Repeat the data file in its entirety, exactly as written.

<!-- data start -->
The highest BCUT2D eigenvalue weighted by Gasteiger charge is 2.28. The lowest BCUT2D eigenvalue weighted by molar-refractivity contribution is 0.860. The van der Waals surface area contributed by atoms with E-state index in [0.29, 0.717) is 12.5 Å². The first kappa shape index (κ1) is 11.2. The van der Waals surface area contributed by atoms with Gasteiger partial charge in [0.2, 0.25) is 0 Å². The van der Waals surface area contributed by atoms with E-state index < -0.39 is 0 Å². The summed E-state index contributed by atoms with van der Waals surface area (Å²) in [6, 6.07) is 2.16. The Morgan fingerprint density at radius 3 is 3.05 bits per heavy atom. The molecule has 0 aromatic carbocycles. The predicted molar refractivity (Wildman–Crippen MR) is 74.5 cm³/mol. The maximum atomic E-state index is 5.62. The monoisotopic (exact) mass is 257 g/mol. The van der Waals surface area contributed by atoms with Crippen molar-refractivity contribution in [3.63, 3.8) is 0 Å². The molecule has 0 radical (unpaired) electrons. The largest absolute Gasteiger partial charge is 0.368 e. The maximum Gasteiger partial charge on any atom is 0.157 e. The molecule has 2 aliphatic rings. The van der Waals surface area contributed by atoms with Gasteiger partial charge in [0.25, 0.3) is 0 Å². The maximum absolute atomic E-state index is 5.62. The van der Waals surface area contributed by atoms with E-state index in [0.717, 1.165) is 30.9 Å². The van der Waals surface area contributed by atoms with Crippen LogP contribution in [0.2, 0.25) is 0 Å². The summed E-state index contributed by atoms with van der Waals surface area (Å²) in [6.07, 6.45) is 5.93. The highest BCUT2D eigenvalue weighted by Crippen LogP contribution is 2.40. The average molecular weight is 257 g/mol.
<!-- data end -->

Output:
The highest BCUT2D eigenvalue weighted by Gasteiger charge is 2.28. The lowest BCUT2D eigenvalue weighted by molar-refractivity contribution is 0.860. The van der Waals surface area contributed by atoms with E-state index in [0.29, 0.717) is 12.5 Å². The first kappa shape index (κ1) is 11.2. The van der Waals surface area contributed by atoms with Gasteiger partial charge in [0.2, 0.25) is 0 Å². The van der Waals surface area contributed by atoms with E-state index < -0.39 is 0 Å². The summed E-state index contributed by atoms with van der Waals surface area (Å²) in [6, 6.07) is 2.16. The Morgan fingerprint density at radius 3 is 3.05 bits per heavy atom. The molecule has 0 aromatic carbocycles. The predicted molar refractivity (Wildman–Crippen MR) is 74.5 cm³/mol. The maximum atomic E-state index is 5.62. The monoisotopic (exact) mass is 257 g/mol. The van der Waals surface area contributed by atoms with Crippen molar-refractivity contribution in [3.63, 3.8) is 0 Å². The molecule has 0 radical (unpaired) electrons. The largest absolute Gasteiger partial charge is 0.368 e. The maximum Gasteiger partial charge on any atom is 0.157 e. The molecule has 2 aliphatic rings. The van der Waals surface area contributed by atoms with Gasteiger partial charge in [0.25, 0.3) is 0 Å². The maximum absolute atomic E-state index is 5.62. The van der Waals surface area contributed by atoms with E-state index in [0.717, 1.165) is 30.9 Å². The van der Waals surface area contributed by atoms with Crippen LogP contribution in [0.2, 0.25) is 0 Å². The summed E-state index contributed by atoms with van der Waals surface area (Å²) in [6.07, 6.45) is 5.93. The highest BCUT2D eigenvalue weighted by Crippen LogP contribution is 2.40. The average molecular weight is 257 g/mol.